Therapy Cat Eases Pain

His family calls Ozzie the "Cat from Heaven."

The family calls Ozzie “The Cat from Heaven,” where this peculiar human-animal match did seem to originate.

Pedro Rodriguez – a U.S. Navy veteran who suffered a spinal-cord injury from a bad fall outside the barracks – and his mother, Maggie Ramos, were visiting a cat show in Richmond, Va., in December. They spotted Cornish Rex breeder Kathy Pritchard and her cat in the ring, and they were so intrigued by the breed that Rodriguez and Ramos followed Pritchard to her Spotsylvania home – that is Civil War territory, for history buffs – to check out the furry offerings at her cattery.

This is where Ozzie made his peculiar and fateful acquaintance with Rodriguez, who has difficulty moving his hands and didn’t feel comfortable holding all of the petite female kitties that were approaching him. So Pritchard introduced Pedro to one of her stud males, Ozzie, known for being a bundle of kinetic energy rather than a cuddler.

“He did the strangest thing,” says Pritchard. “I put him up on the table, and he crawled right onto Pedro’s lap. He said, ‘This cat loves me.’ ”

It was totally out of character for Ozzie,who was affectionate and sometimes excited to see people, but was too busy with kitty courtship to pay much attention to two-legged types.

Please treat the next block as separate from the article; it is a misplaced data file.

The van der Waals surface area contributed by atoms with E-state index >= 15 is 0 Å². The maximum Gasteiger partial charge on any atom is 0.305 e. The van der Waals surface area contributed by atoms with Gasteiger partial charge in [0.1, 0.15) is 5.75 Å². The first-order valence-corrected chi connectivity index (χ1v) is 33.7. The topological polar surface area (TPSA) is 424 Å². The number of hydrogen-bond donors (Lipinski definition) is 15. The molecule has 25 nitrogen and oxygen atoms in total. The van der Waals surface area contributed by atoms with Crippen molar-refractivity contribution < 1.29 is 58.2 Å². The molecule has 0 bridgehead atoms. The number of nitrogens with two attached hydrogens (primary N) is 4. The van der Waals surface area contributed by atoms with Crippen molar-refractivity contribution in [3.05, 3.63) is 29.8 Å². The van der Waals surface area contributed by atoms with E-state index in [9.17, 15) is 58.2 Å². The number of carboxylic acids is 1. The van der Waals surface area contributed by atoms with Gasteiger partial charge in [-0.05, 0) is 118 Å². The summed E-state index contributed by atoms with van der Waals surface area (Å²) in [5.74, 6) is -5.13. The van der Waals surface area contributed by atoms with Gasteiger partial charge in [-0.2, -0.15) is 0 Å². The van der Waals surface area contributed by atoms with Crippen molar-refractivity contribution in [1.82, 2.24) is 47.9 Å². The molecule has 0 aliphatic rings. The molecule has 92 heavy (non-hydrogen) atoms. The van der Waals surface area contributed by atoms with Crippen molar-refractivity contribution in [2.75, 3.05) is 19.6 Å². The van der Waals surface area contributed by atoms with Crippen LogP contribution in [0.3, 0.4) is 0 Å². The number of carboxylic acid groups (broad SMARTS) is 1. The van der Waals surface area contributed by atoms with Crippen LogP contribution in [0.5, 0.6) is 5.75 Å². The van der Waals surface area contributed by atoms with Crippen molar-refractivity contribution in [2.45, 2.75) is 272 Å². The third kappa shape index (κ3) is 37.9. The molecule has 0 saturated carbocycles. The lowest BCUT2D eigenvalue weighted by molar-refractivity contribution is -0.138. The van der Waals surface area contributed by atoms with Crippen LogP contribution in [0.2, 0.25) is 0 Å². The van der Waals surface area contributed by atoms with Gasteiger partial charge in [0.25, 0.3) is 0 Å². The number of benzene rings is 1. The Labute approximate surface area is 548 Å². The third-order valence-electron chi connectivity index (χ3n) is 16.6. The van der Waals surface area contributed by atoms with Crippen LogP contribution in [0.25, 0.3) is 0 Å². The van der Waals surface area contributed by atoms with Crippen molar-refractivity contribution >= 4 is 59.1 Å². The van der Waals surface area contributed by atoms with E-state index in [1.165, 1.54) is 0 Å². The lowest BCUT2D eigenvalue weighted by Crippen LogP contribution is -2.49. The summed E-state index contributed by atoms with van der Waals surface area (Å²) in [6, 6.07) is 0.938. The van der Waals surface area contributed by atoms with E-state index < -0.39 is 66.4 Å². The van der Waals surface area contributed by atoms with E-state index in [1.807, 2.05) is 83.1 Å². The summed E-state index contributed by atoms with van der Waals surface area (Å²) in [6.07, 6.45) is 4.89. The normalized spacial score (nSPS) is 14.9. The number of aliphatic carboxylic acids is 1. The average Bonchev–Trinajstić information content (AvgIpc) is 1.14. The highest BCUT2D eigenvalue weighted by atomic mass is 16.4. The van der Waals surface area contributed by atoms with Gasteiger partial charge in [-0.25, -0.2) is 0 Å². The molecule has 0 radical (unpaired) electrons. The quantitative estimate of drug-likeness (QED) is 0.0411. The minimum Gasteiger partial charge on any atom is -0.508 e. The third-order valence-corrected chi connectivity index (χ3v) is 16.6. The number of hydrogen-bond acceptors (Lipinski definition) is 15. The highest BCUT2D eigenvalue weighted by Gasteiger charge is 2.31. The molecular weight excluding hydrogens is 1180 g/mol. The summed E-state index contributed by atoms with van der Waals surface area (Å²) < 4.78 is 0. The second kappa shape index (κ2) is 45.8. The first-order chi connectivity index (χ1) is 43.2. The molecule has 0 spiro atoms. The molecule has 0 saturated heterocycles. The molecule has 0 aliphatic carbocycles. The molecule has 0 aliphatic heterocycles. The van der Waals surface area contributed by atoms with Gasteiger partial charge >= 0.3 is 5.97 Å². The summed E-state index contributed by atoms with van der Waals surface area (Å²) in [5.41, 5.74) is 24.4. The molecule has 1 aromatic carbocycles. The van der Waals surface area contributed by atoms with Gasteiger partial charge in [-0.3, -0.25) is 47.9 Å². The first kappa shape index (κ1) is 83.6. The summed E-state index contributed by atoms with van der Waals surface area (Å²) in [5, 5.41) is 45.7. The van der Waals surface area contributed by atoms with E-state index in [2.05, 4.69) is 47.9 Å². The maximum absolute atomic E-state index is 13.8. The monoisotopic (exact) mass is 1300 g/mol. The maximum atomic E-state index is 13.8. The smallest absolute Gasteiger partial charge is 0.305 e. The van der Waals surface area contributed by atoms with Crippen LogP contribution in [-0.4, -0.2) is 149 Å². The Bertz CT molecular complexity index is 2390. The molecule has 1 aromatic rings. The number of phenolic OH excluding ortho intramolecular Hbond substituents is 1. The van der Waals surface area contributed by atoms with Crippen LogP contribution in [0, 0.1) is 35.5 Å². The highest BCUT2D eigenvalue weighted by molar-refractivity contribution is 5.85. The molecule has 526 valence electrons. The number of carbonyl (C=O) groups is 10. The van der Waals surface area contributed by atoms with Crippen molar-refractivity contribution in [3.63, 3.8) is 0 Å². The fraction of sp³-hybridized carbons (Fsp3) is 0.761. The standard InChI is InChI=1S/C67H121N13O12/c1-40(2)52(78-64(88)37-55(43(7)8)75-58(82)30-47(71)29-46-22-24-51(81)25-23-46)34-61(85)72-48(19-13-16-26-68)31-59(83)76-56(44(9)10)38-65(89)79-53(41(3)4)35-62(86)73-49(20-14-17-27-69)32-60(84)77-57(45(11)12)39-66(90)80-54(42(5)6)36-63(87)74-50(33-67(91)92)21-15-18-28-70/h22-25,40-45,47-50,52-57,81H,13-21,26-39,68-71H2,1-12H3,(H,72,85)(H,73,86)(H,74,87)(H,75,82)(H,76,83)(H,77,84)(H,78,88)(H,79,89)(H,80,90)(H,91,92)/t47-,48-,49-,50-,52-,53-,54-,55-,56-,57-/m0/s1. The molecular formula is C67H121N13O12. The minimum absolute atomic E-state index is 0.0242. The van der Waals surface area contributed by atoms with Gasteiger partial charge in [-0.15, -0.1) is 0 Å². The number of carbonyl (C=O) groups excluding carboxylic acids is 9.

Ozzie – a skirt chaser who spent most of his time pursuing the lady cats – had fallen in love with the human Pedro. Ozzie wasn’t even for sale – Pritchard spent $1,000 just to have him shipped to her from Finland, and Ozzie was the only brown stud in her bunch – but she knew the connection was undeniable, and Ozzie belonged with this man. Pedro and Maggie paid to get the 2-year-old Ozzie neutered and prepared for his new life as Pedro’s companion. Other than the vet bill, the family got the cat that would normally cost $1400 as a gift from Pritchard.

Rodriguez, of Chesapeake, Va., became disabled from his fall, uses a walker, and needs help with everyday tasks. While most people would think of a dog in that service role, Rodriguez says that Ozzie serves him well. Even Ozzie’s simple acts of affection like licking his dad’s hands and wrists – where Rodriguez experiences pain from severe osteoarthritis – soothe and help the veteran.

“There’s something about that warm tongue,” says Rodriguez, who’d been allergic to cats but doesn’t react to Ozzie.  “We never had a cat like this cat.

“He’s like a godsend,” Rodriguez says. “He sits on my lap and actually licks my hands and knows where it hurts. I take a lot less pain pills now because I have him.”

Ozzie follows Rodriguez around everywhere, comes when he calls, and even plays fetch with his human. When Rodriguez’ door is closed, Ozzie will stand outside and meow until he can enter.

Ozzie’s presence has transformed Rodriguez’ life, both emotionally and physically.

“Daily tasks are so hard for me, even just buttoning my shirt,” he says. “My whole attitude toward life has changed, I believe, due to this cat.”

Clearly a daddy’s boy, Ozzie still finds time to give Ramos – a native of Havana, Cuba – some love. The cat sleeps with Ramos, 72, in her bed. But come morning? Ozzie goes back to Ramos’ son.

“When he hears Pedro … that’s it,” Ramos says about her grandcat. “When you have an animal like this … they help so much.”

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